“Do you guys want to go on a picnic tonight?” I asked my kids.
“Yeah!” they both exclaimed.
It seemed like such a good idea at the time.
Our brutal Maine winter, which teased us in February with hints of spring, only to pummel us with snowstorm after snowstorm in March, finally appeared to be over. The daylight stretched further and further, and daffodils brightened our garden. My husband had a late meeting that night, so I thought, why not take the kids to the playground at their school and enjoy a fun, active picnic dinner?
The problem was exactly that—it was an active picnic dinner. So active that even after I passed the football with my son while my daughter enjoyed a nearby swingset, even after they climbed up slides and slid back down them, after they took their shoes off to dip their toes into the cool sand of the sandbox, my kids wouldn’t eat their dinner.
“Please eat,” I said approximately 175 times as they ran around the playground.
“We can get ice cream sandwiches on the way home if you guys eat most of your dinner,” I bribed.
“Could you please at least take another bite of your sandwich before you go down the slide?” I pleaded.
This wasn’t our first playground picnic—I’d tried a similar one the year before, and we’d faced the same problem. The playground was too distracting, and I’d nagged them over and over again to no avail. This time, I’d tried to set them up for success—I’d fed them veggies at home before we left, and only packed a simple sandwich for each of us for dinner instead of the multiple containers of food I’d brought on our last attempt.
But still, they only each took a handful of bites of their sandwiches, and only after constant reminders from me. Meanwhile, I’d scarfed my own sandwich down in record time. Don’t nag them, I said to myself. They’re kids, just let them play. Let go.
But I couldn’t let go. The playground was windy, and my PMS slid in on the sharp edge of a breeze. Every month, since about the time I turned 40, I am filled with a fire of agitation for anywhere from 10-12 days.
I thought back to the family picnics I’d enjoyed as a kid, sitting on the beach contentedly eating a simple cheese sandwich with my parents and brother.
“Eat,” I said, that PMS bite entering my tone.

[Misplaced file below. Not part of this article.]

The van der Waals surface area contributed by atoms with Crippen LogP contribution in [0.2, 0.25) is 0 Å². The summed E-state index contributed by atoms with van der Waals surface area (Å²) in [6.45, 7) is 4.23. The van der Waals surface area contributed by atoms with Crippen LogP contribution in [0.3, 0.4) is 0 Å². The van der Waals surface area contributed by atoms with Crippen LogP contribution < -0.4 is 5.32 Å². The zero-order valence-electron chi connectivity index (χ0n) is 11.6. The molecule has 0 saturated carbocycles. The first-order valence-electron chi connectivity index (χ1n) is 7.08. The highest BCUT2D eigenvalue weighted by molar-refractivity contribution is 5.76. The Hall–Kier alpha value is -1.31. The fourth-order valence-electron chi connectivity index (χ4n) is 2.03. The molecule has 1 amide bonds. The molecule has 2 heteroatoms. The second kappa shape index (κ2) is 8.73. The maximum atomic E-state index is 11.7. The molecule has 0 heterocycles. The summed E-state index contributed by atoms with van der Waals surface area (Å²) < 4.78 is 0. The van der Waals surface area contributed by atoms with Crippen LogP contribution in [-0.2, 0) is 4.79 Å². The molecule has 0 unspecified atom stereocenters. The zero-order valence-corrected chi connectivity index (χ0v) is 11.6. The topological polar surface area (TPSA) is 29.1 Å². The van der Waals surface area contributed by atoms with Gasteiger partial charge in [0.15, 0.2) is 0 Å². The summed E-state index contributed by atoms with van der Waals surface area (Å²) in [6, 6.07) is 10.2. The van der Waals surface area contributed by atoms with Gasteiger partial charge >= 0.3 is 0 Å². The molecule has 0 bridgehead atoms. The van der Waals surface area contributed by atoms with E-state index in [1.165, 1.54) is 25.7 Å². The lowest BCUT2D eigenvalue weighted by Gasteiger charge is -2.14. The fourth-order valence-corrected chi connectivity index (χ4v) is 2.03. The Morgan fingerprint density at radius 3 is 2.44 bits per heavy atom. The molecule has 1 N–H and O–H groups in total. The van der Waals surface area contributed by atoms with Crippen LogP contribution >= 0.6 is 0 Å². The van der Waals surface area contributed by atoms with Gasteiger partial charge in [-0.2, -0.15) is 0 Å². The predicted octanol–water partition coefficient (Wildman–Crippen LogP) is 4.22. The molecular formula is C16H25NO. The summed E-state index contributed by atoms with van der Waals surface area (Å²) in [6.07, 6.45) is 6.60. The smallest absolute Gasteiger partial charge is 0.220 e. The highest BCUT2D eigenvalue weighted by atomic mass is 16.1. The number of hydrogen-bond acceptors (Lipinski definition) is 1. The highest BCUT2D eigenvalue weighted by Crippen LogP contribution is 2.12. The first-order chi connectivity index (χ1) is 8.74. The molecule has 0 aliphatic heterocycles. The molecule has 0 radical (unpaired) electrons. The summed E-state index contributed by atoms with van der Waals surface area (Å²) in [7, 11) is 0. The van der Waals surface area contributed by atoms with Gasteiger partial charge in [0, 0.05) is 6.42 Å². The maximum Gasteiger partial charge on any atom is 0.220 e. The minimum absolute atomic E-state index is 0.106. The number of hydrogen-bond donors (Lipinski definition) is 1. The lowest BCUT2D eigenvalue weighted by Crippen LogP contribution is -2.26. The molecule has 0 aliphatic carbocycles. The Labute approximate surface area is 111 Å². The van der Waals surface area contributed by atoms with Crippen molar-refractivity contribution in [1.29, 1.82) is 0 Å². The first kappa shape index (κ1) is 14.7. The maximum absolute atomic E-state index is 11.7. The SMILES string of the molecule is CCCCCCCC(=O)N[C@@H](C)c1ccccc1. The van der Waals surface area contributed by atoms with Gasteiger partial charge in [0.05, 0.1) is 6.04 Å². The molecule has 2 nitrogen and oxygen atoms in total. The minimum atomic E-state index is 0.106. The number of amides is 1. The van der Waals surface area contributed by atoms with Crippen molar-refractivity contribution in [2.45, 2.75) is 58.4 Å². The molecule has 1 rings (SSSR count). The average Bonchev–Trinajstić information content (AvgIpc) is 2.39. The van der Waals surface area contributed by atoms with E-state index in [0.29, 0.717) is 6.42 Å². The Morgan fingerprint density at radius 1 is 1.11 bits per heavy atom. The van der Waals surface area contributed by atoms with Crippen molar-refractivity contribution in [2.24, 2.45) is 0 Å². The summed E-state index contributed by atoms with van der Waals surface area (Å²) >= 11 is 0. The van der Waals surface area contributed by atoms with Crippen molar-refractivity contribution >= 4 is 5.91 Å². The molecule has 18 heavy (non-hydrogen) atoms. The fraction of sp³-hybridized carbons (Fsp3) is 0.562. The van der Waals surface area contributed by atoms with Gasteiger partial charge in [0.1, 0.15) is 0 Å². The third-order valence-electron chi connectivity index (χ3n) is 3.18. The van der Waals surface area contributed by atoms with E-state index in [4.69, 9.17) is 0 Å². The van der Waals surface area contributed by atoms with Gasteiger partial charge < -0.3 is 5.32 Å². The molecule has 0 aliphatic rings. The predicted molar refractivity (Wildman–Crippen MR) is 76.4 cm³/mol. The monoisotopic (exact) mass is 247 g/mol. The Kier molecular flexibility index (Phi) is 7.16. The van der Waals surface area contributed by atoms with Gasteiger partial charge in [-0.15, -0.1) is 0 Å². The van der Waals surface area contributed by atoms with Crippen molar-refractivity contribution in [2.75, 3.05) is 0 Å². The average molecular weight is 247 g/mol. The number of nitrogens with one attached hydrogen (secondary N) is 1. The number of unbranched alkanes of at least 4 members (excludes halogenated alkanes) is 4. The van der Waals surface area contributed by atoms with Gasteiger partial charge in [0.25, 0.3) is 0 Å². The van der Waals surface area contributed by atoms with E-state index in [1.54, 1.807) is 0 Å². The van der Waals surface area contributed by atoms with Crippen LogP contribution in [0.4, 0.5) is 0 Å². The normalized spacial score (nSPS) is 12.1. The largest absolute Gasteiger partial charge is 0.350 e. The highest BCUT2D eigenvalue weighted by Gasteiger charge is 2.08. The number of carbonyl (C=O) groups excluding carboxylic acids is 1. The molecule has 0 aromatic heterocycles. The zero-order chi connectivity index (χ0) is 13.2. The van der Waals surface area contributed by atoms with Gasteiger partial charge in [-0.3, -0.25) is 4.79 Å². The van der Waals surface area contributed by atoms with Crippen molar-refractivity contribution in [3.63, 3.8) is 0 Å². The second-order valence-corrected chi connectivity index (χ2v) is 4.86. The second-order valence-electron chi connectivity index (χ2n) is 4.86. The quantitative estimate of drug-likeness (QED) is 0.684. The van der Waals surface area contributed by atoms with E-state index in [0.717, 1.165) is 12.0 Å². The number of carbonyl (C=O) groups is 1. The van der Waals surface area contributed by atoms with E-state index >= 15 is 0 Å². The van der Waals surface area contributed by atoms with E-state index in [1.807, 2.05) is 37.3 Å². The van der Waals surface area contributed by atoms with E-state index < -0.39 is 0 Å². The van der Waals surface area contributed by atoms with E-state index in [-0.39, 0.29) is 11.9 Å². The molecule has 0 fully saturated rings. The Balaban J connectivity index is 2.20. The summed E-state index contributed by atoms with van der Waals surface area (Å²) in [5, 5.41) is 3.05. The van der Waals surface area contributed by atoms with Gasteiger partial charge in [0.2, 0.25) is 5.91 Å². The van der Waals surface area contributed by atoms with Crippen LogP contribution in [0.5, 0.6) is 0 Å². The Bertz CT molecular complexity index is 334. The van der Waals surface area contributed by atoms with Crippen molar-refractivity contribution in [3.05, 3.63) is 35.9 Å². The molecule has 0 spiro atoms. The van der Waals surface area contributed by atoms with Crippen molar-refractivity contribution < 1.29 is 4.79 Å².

“Eat your dinner, eat, eat your dinner,” my son started singing from his perch atop a red slide, gently taunting me. I smiled. Part of me knew I was being ridiculous and ineffective with my pleas. But that part lost out to the hot, prickly irritation that was rising in my body.
“Alright, time to go home,” I said.
“Noooo!” my kids protested.
“Yep,” I said. As we headed for the car, my son said something unkind to my daughter, who in turn charged at him.
“Mom!” he shrieked.
“Get in the car,” I spat.
By the time my kids were buckled into my car, they were both crying.
The noise escalated as I passed by the grocery store.
“Mom! I thought you said you were going to get us ice cream sandwiches!”
“Yeah, if you’d eaten most of your dinner,” I said.
“You’re the meanest mom ever!”
“Mom! She pushed me!”
“Mama! He grabbed my arm!”
Their voices rose louder and louder, in synchronicity with my red hot frustration, until I lost it.
“Stop! You guys! I’m driving! I’m just trying to get us home safely! Please stop!” I hollered.
“You’re always yelling at us!” one of my kids sobbed.
With that accusation, my irritation morphed into despair. Waves of shame slapped at me, and I started crying, too. The ruckus of shouting that had filled the car was replaced with a chorus of sniffles and gulps.
Maybe I’m just not cut out for this parenting thing, I thought.
Nobody is cut out for this all the time, a slightly saner, less self-pitying voice whispered.
“I’m so sorry, you guys,” I said after a few moments had passed. “I don’t want to yell at you. I love you guys so much, and I’m so sorry,” I said.
“It’s okay, Mama,” they both said.
“I have an idea,” my son said. “When we get home, let’s all snuggle in with the same blanket, to show that we love each other.” I looked at his eyes in the rearview mirror, and just about exploded with love.
“Oh, that’s a great idea, honey,” I said. “Of course we love each other. I still love you when I’m mad, and I know that you still love me when you’re upset with me. That doesn’t ever change.”
Rupture and repair, I thought—the psychological theory that as parents, or partners, or friends, we make mistakes. We do or say things that wound our relationships. We yell in the car, we get obsessed with our kids eating our sandwiches, we lose our patience. We feel rage and shame—and then deep wells of love, all within minutes of each other.
And then we apologize. We pray for more patience, for more gratitude. We show up over and over and over again. And maybe, just maybe, we avoid playground picnics.
“You know what guys?” I asked my kids, a tiny giggle rising in me as I parked my car in the garage. “That was the worst picnic ever.”
“It really was,” my son said.
“Yeah, worst picnic ever,” my daughter agreed.
“It was a crappy, crappy picnic,” I said.
I wiped my eyes and got out of the car. My son hugged onto his sister, and I wrapped my arms around them both.
Author: Lynn Shattuck
Image: Courtesy of Noël Smith Sparrow on Instagram
Editor: Catherine Monkman
Copy & Social Editor: Nicole Cameron